Successful PPPs in Russia


The development of public-private partnerships (PPP) in the Russian Federation has in the recent years been on the rise, and the PPP concept has shown to be an effective tool in fostering social as well as, infrastructure projects. Historically this is a switch from a system where the state finances projects in full. However there has been much controversy about the potential scope of public investments and ways they can be injected into the national economy.

It should be noted that the concept of PPPs has not been studied in Russia, and therefore has neither been defined, nor interpreted on an official legislative level yet.

Throughout the last number of years, the subject of PPP has been frequently referred to in the Russian government and fervently discussed by politicians, businessmen, and experts; it was likewise included in the texts of official programs and regulatory legal acts. Upon examining current Russian law, as well as statements and publications devoted to the subject of PPP, it may be said that presently the concept of PPP in Russia is mostly applied in relation to:

•Signing agreements on projects wherein the state or municipal authorities on the one hand and private companies on the other hand, act as equal partners. This form of PPP is comparable with the western concept of Public-Private Partnership;

•Using monies of the Investment Fund of the Russian Federation and other state financial sources to support major strategic projects implemented by private businesses;

•Creating special economic areas stimulating business project development through state support;

•Creating corporations with both state and private equity to develop high-priority economic industries.

In Russian law, PPP issues are governed by general civil legislation and up until now there has been no unified comprehensive federal law that sets out the government's policy in respect to public-private partnership and its regulation. The Russian law "On concession agreements" may be considered the main federal PPP law; however, it contains a number of shortcomings, for example:

•It envisages only one possible PPP scheme between the government and private companies -- the "build-transfer-operate" scheme;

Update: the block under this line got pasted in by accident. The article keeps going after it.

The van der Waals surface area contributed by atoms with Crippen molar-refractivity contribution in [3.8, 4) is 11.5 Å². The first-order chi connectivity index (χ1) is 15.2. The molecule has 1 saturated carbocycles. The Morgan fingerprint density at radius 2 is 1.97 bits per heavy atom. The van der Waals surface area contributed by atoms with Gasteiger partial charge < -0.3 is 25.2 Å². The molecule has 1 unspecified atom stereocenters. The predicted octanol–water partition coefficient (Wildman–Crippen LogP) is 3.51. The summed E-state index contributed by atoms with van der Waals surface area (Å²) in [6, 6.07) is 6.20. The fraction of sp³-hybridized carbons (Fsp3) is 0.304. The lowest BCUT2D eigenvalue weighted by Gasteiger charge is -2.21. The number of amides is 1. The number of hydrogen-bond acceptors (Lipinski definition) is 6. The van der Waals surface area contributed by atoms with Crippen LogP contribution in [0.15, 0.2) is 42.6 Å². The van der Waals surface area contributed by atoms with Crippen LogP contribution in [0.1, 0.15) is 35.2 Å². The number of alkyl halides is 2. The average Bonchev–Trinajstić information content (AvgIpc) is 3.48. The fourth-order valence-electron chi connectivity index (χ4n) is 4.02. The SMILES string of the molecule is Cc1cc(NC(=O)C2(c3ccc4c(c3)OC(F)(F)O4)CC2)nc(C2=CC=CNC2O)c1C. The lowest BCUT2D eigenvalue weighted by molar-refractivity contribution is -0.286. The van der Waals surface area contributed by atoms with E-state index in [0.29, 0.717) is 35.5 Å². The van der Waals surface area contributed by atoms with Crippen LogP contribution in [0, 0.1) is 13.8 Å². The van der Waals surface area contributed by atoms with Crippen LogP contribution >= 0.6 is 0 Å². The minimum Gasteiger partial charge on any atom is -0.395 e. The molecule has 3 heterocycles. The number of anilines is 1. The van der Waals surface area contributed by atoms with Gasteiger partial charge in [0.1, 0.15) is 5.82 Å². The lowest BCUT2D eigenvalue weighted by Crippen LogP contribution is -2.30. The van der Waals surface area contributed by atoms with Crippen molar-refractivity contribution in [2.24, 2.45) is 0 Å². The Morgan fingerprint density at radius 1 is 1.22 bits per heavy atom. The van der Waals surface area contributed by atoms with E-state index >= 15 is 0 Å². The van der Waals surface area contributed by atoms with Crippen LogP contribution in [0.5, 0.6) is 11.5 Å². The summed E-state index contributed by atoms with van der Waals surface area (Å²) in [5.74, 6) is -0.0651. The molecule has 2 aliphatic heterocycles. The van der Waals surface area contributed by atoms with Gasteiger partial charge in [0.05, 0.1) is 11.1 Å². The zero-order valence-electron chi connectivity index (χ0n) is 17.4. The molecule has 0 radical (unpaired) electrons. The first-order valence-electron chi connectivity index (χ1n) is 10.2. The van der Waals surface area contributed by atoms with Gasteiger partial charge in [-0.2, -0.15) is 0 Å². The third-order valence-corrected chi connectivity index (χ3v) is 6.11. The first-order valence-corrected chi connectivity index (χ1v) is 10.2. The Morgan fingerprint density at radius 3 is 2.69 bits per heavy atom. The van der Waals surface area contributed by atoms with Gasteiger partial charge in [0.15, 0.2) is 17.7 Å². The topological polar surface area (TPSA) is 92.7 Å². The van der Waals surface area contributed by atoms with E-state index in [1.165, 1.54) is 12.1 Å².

•Expressly prohibits step-in rights under the concession agreement until the object of concession is commissioned into operation;

•Restricts the freedom of contract by providing for requisite use of template agreements approved by the Russian government.

On the federal level, no uniform approach has been developed to define PPP relations, yet at the same time there is an actual need for implementing important projects through the PPP mechanism. The authorities of Russian regions have taken to creating their own legal framework within the limits of their powers.

For example the law "On participation of St. Petersburg in public-private partnerships" deserves to be pointed out especially, since St. Petersburg is among the leaders in PPPs in Russia and a number of PPP projects are concurrently being implemented at the moment.

The main goal of these regional laws is to establish a process for the regions participating in PPPs, to legalize PPP-related tender or bidding procedures and set forth the procedure for signing PPP agreements. Provisions and regulations on PPP agreements, legalized in form of regional laws, will facilitate an efficient and predictable result as concerns the projects involving new relations between the state and the private business.

However, it should be pointed out that today the PPP mechanism in Russia is mostly used in relation to major infrastructure projects. But international practice shows that not only major projects involving large investments can be of strategic importance. Often the degree of the project's importance is determined by the fact that its implementation may serve as a catalyst, significantly accelerating business growth within a given location, sector or industry branch and thus is expected to considerably contribute toward the aggregate economic growth.

It may be assumed that in Russia the next step should be extending the use of PPPs to those projects currently deemed a lower priority, such as health care, education, culture, sports and tourism.